A crime drama. I want to be a detective. I watched all those kinds of shows. I would be a great detective. It would be that or something with fantasy like Grimm.

One of the other actresses I admire greatly is Taraji Henson. She has grown tremendously. She is awesome. I would like to work with her for sure. I was very excited to see her on television in Person of Interest.


16. Who would you like to play in a biopic OR who, past or present, would you like to play you in a biopic? 

Because I haven’t seen it yet, Harriet Tubman. I say Harriet Tubman because all that she did speaks to a couple of core values and the person that I am – one being FREEDOM.

That would be a hard one to play. And it’s all drama. There might be some funny stuff in there but not a lot. That was a hard life to live but she helped so many people.

I can answer the question ‘who can play me’ later. Ask me in six months.


17. If a production was casting for a "Jacquelin Schofield" type, what would they be looking for?

That woman would have to be hilarious, passionate, secure in who she is and fearless enough to look you eyeball to eyeball and not blink.

She would have to be bigger than life. You can be hilarious and not bigger than life. You can be quietly hilarious. But she would really need to be a character.


18. What is going to keep you from giving up?

I’m the only person that can get in my way and I can’t do that. I’ve done that a lot. It’s dangerous.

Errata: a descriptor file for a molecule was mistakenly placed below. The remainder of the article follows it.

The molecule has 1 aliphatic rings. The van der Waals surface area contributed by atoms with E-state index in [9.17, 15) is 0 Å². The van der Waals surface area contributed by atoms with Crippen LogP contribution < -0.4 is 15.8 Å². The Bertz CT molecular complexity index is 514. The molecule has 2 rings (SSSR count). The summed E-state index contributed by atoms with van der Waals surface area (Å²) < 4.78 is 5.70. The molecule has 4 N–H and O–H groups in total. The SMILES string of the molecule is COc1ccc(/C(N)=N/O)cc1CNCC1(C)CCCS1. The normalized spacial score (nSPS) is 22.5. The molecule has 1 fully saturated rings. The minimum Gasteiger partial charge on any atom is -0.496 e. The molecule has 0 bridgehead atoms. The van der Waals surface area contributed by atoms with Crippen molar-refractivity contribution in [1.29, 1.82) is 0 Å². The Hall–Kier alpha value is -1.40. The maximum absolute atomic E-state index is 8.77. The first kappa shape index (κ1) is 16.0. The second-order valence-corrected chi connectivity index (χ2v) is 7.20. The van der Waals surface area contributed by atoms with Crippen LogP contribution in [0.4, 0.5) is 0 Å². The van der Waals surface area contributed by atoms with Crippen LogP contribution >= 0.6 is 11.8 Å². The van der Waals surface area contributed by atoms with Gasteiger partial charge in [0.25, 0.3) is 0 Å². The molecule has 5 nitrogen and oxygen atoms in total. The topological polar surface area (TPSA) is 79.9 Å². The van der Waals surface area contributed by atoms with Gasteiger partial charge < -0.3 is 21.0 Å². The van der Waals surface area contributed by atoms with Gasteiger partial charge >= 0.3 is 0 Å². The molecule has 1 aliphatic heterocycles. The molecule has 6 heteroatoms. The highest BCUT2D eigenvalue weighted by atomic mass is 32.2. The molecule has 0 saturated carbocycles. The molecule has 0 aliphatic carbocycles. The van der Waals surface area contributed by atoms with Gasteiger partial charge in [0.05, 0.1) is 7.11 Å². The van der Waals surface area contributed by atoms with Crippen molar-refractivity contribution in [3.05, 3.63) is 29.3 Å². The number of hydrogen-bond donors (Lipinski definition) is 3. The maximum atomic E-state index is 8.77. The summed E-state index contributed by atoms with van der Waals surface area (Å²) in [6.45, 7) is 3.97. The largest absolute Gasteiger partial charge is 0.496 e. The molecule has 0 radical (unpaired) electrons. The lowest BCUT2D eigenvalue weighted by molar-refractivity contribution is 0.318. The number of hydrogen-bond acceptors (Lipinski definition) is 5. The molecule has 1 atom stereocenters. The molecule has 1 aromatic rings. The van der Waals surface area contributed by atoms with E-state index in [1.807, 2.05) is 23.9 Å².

I understand that I need to be responsible from a natural perspective and do the things I need to do but it’s not just natural. It’s natural and spiritual as far as I’m concerned. I understand that I cannot manage my life well just by myself. So I have to allow God to be the head of my life.  

Basically, I’m saying to God, “Here are the keys to my life. I’m going to let you go ahead and drive and I’ll be over here in the passenger seat.”  Wisdom has taught me that it’s better to be in the passenger seat because His way is always better.

I’ve tried it 900,000 different ways. And what winds up happening? I’m running into a brick wall and I’m bleeding all over myself and everybody. That’s not pretty. And I like to be pretty.

It’s not just a job for me. It’s always a teachable moment. This interview is a teachable moment. I have to take that and I have to think about things. I learned such and such and such and such. That helps me grow. I’m not a proponent of random. We use that word way too much. I don’t see this as random. I see it as part of my path and along my path I’m going to meet certain people and these certain people are going to drop certain things that I need for my journey for me to get to the point where I’m supposed to get to. For me, just sitting here talking, listening to myself, listening to you, watching you watch me – is a teachable moment. And I don’t want to miss anything because it’s all going to play a part in my growth as a person and as an actor.

This is not just something I’m good at and I like to do, but something I love. Every time I do it, my eyes sparkle because I’m doing the thing I’m meant to do. I don’t feel like that when I walk into a law firm. I don’t. It’s almost nauseating but I have to do what I have to do because I am an adult and I have to be responsible. I have to pay the rent and eat.

This is the thing that I absolutely LOVE. This is the thing that God has given me to do. I can make a difference. I can live out my core values and I can do it through this.

It’s the best thing in the world. It’s the best thing in the world.